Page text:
The peak of the pandemic brought unfamiliar free time that led many people to adopt a pet. As life returns closer to normal and in-person activities resume, these new owners continue to embrace their pandemic pets.
“Adopting Bonnie was the best decision I’ve ever made,” said Gracen Minor, a Michigan State University student from Sterling Heights, Michigan, and the new owner of a cavalier King Charles spaniel.
“The pandemic gave me the perfect reason to get her while still in college, instead of in a few more years,” she said.
Shelters across the country have reported a surge in adoptions since the pandemic began.
Brooke DeVries, a neuroscience Ph.D. student at MSU, adopted her cat Twiggy during the pandemic, named after the fashion icon of the 1960s.
At first, when DeVries went back to in-person activities, Twiggy’s pouting made her feel guilty for leaving home. Now, they’re into a new schedule and Twiggy has adapted to the change.
Due to high rates of adoption inquiries, a shelter in Belleville, called Friends of Michigan Animals Rescue ensured that people wanting to adopt during the pandemic understood the commitment ahead of time, said Ashley Smith, the director of the rescue organization.
“We always stressed that an animal is a commitment, and even though you go back to work in a year or so you still need to take care of your pet,” Smith said.
Because owners understood the weight of their commitment ahead of time, shelters aren’t seeing an uptick in animal surrender rates, she said.
“My favorite part is being responsible for a living thing and allowing it to thrive,” said Jordan Hall, a 23-year-old server in downtown Ann Arbor.
During the pandemic, Hall adopted a corn snake named Clementine, as well as two bunnies and a dog. Lockdown granted him the long-awaited opportunity to adopt these animals.
Some people who wanted to adopt, though, couldn’t.
Brooke DeVries and her cat Twiggy
“Demand for pets peaked and stayed at a very high level for a very long time,” said Anna Chrisman, the media manager for Michigan Humane.
At the peak, the humane society was receiving about 120 to 150 adoption requests a week, Chrisman said, and was fortunate to maintain roughly the same rate of adoptions during the pandemic as it had before.
Fortunate for the humane society, but not the Ciarellis, a Dearborn family in search of the perfect pooch.
Traci Ciarellis said the family contacted shelters with no luck and reached out to rescue groups in their search for a dog.
Eventually, they found a family trying to rehome a lab-shar pei mix named Fiona. They took her in and now credit Fiona with keeping the family together during the long lockdown days.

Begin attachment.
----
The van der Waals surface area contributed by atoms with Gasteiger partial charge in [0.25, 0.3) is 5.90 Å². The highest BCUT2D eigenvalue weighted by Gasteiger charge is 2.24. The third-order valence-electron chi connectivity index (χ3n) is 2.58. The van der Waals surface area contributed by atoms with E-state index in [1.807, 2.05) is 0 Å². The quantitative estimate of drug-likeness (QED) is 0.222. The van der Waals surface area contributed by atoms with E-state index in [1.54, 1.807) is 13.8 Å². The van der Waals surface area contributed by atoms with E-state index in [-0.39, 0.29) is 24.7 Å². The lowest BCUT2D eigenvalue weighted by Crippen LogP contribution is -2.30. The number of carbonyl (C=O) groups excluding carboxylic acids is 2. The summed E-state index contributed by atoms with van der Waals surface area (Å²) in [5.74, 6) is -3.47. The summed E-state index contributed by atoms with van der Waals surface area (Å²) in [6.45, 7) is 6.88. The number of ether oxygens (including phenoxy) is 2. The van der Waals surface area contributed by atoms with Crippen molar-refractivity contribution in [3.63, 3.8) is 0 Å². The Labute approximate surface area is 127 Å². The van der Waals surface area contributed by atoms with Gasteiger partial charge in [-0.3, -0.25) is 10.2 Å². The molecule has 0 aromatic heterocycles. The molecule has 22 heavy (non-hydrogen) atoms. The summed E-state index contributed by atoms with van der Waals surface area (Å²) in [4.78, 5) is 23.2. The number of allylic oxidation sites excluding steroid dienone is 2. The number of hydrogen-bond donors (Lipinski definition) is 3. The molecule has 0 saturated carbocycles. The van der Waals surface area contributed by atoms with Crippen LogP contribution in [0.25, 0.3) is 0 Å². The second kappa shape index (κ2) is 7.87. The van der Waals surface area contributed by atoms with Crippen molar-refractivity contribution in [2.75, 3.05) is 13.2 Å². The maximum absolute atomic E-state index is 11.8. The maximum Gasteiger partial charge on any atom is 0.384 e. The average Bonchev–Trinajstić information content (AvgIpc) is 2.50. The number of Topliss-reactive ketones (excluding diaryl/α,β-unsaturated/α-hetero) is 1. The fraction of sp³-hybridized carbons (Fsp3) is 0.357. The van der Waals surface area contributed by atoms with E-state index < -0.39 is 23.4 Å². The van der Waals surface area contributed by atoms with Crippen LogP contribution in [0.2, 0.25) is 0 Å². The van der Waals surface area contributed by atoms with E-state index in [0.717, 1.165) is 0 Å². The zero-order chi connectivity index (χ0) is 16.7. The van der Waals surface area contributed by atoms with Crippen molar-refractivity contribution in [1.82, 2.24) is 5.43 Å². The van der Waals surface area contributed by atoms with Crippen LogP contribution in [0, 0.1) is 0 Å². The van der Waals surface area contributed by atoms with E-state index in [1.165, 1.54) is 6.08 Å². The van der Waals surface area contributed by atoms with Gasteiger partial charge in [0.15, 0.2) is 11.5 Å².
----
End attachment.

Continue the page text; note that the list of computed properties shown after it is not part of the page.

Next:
For others, however, the adoption process was easier, and their pandemic pets provided them with companionship they lacked during the lockdowns.
Right before the pandemic hit, Genny Staub of Okemos, graduated from high school at 16 years old.
“I was spending so much time at home so I decided to rescue a shelter kitten,” Staub said.
Staub now works as a server and spends less time at home, but said Bowie doesn’t get lonely without her.
“Since I live with my parents, Bowie is still able to have human interaction even when I’m not home,” she said. “If I lived alone with him, it would’ve been a much harder transition going back to work.”
Pandemic pets also provided entertainment when life slowed down.
Milo, a shaggy husky with energy to spare, was the perfect companion for Tristian Gaines, a systems security engineer from Lansing.
Gaines said he and his girlfriend wanted a dog for an excuse to get outside when people around the country were staying inside.
“We figured it was the best time to raise a dog because both of us would be home,” Gaines said. “My girlfriend works at a dog day care, so I think she missed having animals around when things shut down. That’s why we got Milo.”
To encourage new owners and help them out in the changing circumstances that COVID-19 brought, Michigan Humane offers support services. This year, it has already distributed close to a million pounds of food. It also offers low-cost medical care.
“What we are experiencing is an uptick in requests for assistance or support for pets in the home,” Chrisman of the humane society said.
Though it doesn’t have a pet sitting service, the organization offers a temporary foster program for families who need to house a pet for two or three weeks. That’s intended to help those who might have been evicted or hospitalized.
Overall, new owners say they continue to find solace in the animals they got during the pandemic.
Even though in-person life is resuming and these new owners are now separated more often from their furry –or scaly– companions, owners and pets alike have adjusted to this “new normal.”
Written by Emilie Appleyard, Cameryn Cass, Joseph Dungerow, Kristia Postema, Sammy Schuck, Nicholas Simon and Andrea Vera
Editor’s note: This article was updated Nov. 11, 2021, to correct a photo caption.